Technology

No more dropped calls: NYC subway to get cell service, WiFi

The internet spreads underground. New York City subway stations get connected, but what impact will it have on workers? 

People peek out the train doors at the 86th Street station as one of the first trains pauses at the platform on the newly opened Second Ave. Subway line in New York on New Year's Day. Almost all stations are now equipped with WiFi and cellular service.
Craig Ruttle/AP
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“Heading down to the subway, about to lose reception”– will no longer be a useful excuse for residents of New York City after Monday.

The NYC subway system is finishing its communications makeover a year early, governor Andrew Cuomo announced on Thursday. Wifi and cellular coverage at MTA stations could be a boon to Netflix fans, but also a burden to weary workers in need of a chance to unplug.

Connected stations have been popping up for some time, but the system will be completed when Brooklyn’s Clark Street goes live Monday. Customers of all four major carriers (Sprint, T-Mobile, AT&T, Verizon) will get reception on their phones, and devices will be able to access WiFi at all subway stations throughout Manhattan, Queens, Brooklyn, and the Bronx, with the exception of four that are under renovation. Additionally, the system features more than 3,000 Help Point Intercoms that will provide access to 911 emergency services. 

The Metropolitan Transport Authority partnered with Transit Wireless, a subsidiary of Australian company BAI communications, to bring the city internet via 120 miles of fiber optic cables and 5,000 WiFi access points. Revenue generated from the service will be shared with the city, and it won’t rely on public funds.

“[W]e are reimagining our subway stations to meet the needs of the next generation,” said Governor Cuomo in a press release. “This will better connect New Yorkers who are on-the-go and build on our vision to reimagine the country’s busiest transportation network for the future.”

This project by the MTA joins a growing number of initiatives attempting to eliminate the few remaining internet-free areas. Facebook wants to beam internet down from the sky with drones and satellites, while Google places its bets on balloons. Such plans underscore how the internet is quickly becoming more necessity than luxury.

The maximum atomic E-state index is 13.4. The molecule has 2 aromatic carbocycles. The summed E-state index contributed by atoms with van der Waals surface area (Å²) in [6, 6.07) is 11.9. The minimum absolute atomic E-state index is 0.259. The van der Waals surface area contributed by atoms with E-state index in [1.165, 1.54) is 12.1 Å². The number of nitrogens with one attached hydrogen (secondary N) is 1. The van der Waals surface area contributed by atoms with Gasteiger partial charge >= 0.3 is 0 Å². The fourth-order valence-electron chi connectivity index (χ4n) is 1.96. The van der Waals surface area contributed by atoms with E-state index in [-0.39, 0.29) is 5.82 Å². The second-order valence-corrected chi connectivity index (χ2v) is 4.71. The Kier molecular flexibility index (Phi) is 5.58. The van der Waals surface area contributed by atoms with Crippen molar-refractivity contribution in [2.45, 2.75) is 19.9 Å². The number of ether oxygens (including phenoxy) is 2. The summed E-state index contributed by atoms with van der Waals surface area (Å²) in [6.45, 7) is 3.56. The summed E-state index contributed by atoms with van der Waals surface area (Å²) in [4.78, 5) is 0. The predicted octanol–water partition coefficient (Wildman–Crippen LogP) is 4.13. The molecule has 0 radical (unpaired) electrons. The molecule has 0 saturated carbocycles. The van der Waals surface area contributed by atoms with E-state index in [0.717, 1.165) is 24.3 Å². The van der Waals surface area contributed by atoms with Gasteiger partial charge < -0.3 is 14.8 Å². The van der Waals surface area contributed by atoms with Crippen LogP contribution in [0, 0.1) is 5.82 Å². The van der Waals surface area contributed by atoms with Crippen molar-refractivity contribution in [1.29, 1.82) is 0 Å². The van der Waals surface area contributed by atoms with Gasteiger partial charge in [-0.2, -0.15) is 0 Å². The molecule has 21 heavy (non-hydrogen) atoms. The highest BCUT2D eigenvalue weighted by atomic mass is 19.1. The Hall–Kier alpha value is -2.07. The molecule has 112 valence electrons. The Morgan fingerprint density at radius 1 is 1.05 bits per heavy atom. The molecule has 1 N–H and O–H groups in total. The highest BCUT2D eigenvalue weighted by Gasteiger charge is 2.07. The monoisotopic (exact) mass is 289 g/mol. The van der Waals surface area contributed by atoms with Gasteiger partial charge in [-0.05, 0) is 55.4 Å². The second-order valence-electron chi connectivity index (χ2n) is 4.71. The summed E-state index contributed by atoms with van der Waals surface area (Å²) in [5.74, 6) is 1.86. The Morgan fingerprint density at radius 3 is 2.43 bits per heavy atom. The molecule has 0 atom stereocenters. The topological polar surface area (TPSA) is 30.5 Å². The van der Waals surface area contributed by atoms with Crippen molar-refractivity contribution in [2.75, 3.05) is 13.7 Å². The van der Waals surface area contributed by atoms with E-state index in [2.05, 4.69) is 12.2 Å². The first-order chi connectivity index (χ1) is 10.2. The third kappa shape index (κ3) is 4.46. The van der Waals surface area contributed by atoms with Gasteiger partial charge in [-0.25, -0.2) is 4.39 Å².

The benefits of universal internet access seem clear. New York State president of AT&T Marissa Shorenstein praised the Transit Wireless system for “using the latest technological tools to improve the lives of New Yorkers,” and Sprint Regional Vice President Mark Walker said that the project is “both a huge accomplishment and investment that will significantly benefit the public.”

The UN agrees. In June of 2016 it declared internet access a basic human right, recognizing that the “information on the Internet facilitates vast opportunities for affordable and inclusive education,” and unequivocally condemning “measures to intentionally prevent or disrupt access to or dissemination of information online in violation of international human rights law.”

And yet ubiquitous internet access can be a double-edged sword. Increased ability to message friends and enjoy media while underground may also come with greater responsibility regarding work calls and emails. As technology has developed, so have workplace expectations. Now, more workers are coming to consider the 9 to 5 workday an outdated concept, The Christian Science Monitor previously reported.  

Work flexibility has its benefits, but it comes with dangers too. “The boundaries between work and personal lives can blur, which can cause stress,” chief human resources officer of CareerBuilder Rosemary Haefner previously warned The Monitor. 

To protect workers from such risks, France recently became the first country to legally protect workers’ “Right to disconnect.” Starting on the first of this year, after leaving the office French workers are free to ignore work communications unless negotiated boundaries are clearly defined in advance.

In New York City, 5.7 million people ride the subway on an average weekday.

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